Page:Eight chapters of Maimonides on ethics.djvu/68

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48

The Ethics of Maimonides

As regards the rational faculty, uncertainty prevails (among philosophers)[1], but I maintain that observance and transgression may also originate in this faculty, in so far as one believes a true or a false doctrine, though no action which may be designated as an observance or a transgression results therefrom.[2] Consequently, as I said above, these two faculties (the


    latter, however, does not consider nutrition to be one of the faculties. Abraham ibn Daud, including nutrition among the soul’s faculties, allots to each a cardinal virtue (Emunah Ramah, III, p. 110). Aristotle excludes the imagination as one of the faculties directly affecting the performance of virtues, but considers it as producing movement through the agency of appetency (De Anima, III, 10). M., later, departs somewhat from the view he holds in the Peraḳim regarding the imagination, and, in agreement with Aristotle, considers it to be bound up indirectly, through the appetitive faculty, with conscious activity (see Scheyer, ibid., pp. 98, and 105). This is the sense of the passage in Moreh, II, 4, where he states that animate beings move either by instinct (טבע‎ considered equivalent to כח המתעורר‎), or by reason. Instinct he defines as the intention of an animate being to approach something agreeable, or to shun something disagreeable, as, for instance, to approach water on account of thirst, or to avoid the sun on account of its heat. He, then, goes on to say that it makes no difference whether the thing really exists or is imaginary, since the imagination of something agreeable or of something disagreeable likewise causes the animate being to move (כי בדמיון מה שהוא כנגד ומה שיאות יתנועע ג״כ החי‎). Furthermore, in Moreh, II, 12, he declares that all defects in speech or character are either the direct or indirect work of the imagination (כי כל חסרון בדבר או במדות הוא פעל הדמיון או נמשך אחר פעלו‎). In regard to prophecy, M. lays great stress upon the imagination (ibid., II, 35), considering prophecy to be the most perfect development of the imaginative faculty. During sleep this faculty is the same as when it receives prophecy, except that when asleep the imagination is not fully developed, and has not reached its highest perfection. See supra, c. I, p. 41, n. 1.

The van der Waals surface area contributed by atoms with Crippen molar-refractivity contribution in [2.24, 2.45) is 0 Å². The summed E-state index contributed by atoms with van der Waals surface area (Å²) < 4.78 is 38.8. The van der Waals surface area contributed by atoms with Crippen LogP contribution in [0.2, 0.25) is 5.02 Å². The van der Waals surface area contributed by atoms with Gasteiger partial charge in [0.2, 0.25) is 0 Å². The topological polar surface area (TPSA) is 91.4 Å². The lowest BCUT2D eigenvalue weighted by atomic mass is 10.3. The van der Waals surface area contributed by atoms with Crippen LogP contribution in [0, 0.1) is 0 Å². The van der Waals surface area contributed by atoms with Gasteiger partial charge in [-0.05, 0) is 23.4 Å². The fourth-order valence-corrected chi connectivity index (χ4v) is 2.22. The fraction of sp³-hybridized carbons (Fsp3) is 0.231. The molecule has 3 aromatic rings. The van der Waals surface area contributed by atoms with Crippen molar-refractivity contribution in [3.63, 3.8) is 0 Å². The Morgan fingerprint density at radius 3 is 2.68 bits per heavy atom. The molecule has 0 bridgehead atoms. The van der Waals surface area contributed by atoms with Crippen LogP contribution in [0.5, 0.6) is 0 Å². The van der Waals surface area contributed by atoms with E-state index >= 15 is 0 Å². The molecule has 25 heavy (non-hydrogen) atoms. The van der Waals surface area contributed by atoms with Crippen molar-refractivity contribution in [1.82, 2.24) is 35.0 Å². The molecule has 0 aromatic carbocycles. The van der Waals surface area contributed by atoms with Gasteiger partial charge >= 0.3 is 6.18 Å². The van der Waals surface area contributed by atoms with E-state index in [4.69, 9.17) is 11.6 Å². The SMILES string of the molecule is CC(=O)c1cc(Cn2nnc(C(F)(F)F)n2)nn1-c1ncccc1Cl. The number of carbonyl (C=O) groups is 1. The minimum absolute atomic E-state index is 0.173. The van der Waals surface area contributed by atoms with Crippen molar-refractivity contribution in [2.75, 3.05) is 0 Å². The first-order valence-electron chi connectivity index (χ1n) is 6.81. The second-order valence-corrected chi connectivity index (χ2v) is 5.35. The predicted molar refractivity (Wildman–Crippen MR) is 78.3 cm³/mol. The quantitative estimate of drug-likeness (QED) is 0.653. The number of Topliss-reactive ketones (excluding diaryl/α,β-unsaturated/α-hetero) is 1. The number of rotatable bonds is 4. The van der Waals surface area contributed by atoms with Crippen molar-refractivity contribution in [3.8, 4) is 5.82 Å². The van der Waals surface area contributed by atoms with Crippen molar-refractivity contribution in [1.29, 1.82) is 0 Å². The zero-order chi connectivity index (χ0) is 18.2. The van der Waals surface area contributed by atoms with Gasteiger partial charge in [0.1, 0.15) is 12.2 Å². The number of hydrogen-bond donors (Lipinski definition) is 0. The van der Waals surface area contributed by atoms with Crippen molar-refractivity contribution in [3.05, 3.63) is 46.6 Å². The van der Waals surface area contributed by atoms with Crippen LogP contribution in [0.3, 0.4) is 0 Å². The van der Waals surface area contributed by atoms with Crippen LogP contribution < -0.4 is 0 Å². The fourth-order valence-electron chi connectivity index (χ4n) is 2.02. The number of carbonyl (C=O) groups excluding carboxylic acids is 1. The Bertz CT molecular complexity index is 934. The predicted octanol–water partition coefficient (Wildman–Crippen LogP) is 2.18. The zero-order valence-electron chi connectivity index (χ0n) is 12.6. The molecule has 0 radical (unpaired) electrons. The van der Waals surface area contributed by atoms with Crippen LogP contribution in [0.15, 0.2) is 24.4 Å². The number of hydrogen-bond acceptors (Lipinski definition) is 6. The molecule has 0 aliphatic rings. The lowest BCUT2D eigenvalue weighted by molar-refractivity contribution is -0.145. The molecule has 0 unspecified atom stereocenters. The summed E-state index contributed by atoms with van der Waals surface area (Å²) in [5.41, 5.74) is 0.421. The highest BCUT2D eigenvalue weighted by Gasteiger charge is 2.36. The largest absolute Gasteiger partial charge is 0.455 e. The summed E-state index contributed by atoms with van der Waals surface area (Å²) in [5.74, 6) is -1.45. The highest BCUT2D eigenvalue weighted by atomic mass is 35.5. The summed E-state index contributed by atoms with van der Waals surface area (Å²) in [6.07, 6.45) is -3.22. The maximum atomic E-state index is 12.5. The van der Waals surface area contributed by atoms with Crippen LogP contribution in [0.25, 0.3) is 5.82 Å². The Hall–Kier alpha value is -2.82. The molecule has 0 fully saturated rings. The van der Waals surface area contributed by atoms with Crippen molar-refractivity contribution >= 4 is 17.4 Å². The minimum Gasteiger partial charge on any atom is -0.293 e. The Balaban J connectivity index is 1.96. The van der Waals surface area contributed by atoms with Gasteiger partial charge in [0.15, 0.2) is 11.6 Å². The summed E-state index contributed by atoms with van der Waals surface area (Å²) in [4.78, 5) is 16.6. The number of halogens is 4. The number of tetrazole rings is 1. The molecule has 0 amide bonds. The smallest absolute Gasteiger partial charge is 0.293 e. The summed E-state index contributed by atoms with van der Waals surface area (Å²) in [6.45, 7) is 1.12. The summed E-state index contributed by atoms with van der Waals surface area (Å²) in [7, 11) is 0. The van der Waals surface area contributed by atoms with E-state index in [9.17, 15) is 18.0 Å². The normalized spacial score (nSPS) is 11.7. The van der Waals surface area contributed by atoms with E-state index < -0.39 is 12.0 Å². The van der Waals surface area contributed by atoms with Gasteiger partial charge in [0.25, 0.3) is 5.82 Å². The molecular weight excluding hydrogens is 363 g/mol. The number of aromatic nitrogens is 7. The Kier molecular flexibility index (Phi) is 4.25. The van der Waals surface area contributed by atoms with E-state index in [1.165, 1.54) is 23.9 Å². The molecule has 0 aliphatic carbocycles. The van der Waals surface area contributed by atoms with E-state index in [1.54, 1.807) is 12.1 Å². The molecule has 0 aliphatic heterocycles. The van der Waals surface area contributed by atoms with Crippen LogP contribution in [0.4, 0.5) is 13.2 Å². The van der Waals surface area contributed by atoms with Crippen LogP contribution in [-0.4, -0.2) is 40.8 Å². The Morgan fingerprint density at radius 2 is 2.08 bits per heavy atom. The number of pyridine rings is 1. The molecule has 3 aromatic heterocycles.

1. See Rosin, Ethik, p. 55, n. 1.
  2. Cf. Moreh, II, 4, “But even a being that is endowed with the faculty of forming an idea, and possesses a soul with the faculty of moving, does not change its place on each occasion that it forms an idea; for an idea alone does not produce motion, as has been explained in (Aristotle’s) Metaphysics. We can easily understand this, when we consider how often we form ideas of certain things, yet do not move towards them, though we are able to do so; it is only when the desire arises for the thing imagined that we move in order to obtain it.” Cf. De Anima III, 10. The same thought is expressed in Eth. Nic. VI, 2, “And so since moral virtue is a